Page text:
Nutrition Basics for Dogs & Cats

Table scraps will not provide the balanced diet which dogs and cats require. Ideally, table scraps should not be fed. Owners who do offer them should never feed more than 10% of the animal’s daily food intake.

Raw liver, fed daily in large quantities, can cause a vitamin A toxicity in dogs and cats. This is particularly true if it is fed along with a complete and balanced diet already containing ample vitamin A. Raw eggs present a risk for contracting a bacterial infection with Salmonella.

Repeatedly adding raw eggs to a dog’s or cat’s diet can cause a deficiency of the vitamin biotin. Raw egg whites contain avidin, an enzyme which ties up biotin (makes it unavailable for absorption into the body). Symptoms of biotin deficiency include skin abnormalities, loss of hair, and poor growth.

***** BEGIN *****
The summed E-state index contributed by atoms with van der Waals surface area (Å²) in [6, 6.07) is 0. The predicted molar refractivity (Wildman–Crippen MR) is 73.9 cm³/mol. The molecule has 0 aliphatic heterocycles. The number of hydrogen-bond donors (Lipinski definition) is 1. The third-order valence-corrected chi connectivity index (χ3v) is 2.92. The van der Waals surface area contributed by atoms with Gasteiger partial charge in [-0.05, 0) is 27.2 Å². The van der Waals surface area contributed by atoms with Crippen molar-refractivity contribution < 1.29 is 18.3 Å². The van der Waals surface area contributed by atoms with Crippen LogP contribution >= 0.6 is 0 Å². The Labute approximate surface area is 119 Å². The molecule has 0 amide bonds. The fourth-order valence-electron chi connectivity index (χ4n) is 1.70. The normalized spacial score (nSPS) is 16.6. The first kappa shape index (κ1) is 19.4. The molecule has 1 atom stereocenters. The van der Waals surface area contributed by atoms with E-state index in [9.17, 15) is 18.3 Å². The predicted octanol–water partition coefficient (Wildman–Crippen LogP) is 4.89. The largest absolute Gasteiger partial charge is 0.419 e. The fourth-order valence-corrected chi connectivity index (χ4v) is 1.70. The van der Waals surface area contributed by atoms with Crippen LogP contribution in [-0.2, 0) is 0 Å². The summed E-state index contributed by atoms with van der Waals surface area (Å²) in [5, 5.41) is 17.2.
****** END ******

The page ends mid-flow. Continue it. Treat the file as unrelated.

Milk is a food and not a substitute for water. As a food, milk is incomplete and does not provide a balanced diet. It can be useful as a treat for some dogs or cats, however, large quantities may not be well tolerated. Milk contains lactose which requires the enzyme lactase for breakdown in the intestinal tract. If the intestinal tract does not contain sufficient lactase, consumption of a high level of lactose can cause flatulence, intestinal discomfort, and diarrhea in some pets.

Obesity is the number one nutritional disorder among dogs and cats. This extra weight puts them at risk for certain health conditions such as cardiovascular disease, musculoskeletal problems and diabetes mellitus.

Tips for weight control include reducing or eliminating table scraps and treats (which are usually high in fat & calories), using a measuring cup, reducing the amount of caloric intake (either by reducing the amount being fed or switching to a lower fat diet under the guidance of your veterinarian), and increasing activity.

Please consult your veterinarian before beginning any weight reduction program. Remember, your family veterinarian is your complete source of medical knowledge and guidance for all of your pet’s health care and behavioral needs.

If you need a veterinarian, please visit the Find a Veterinarian page for a list of NJVMA veterinarians in your area.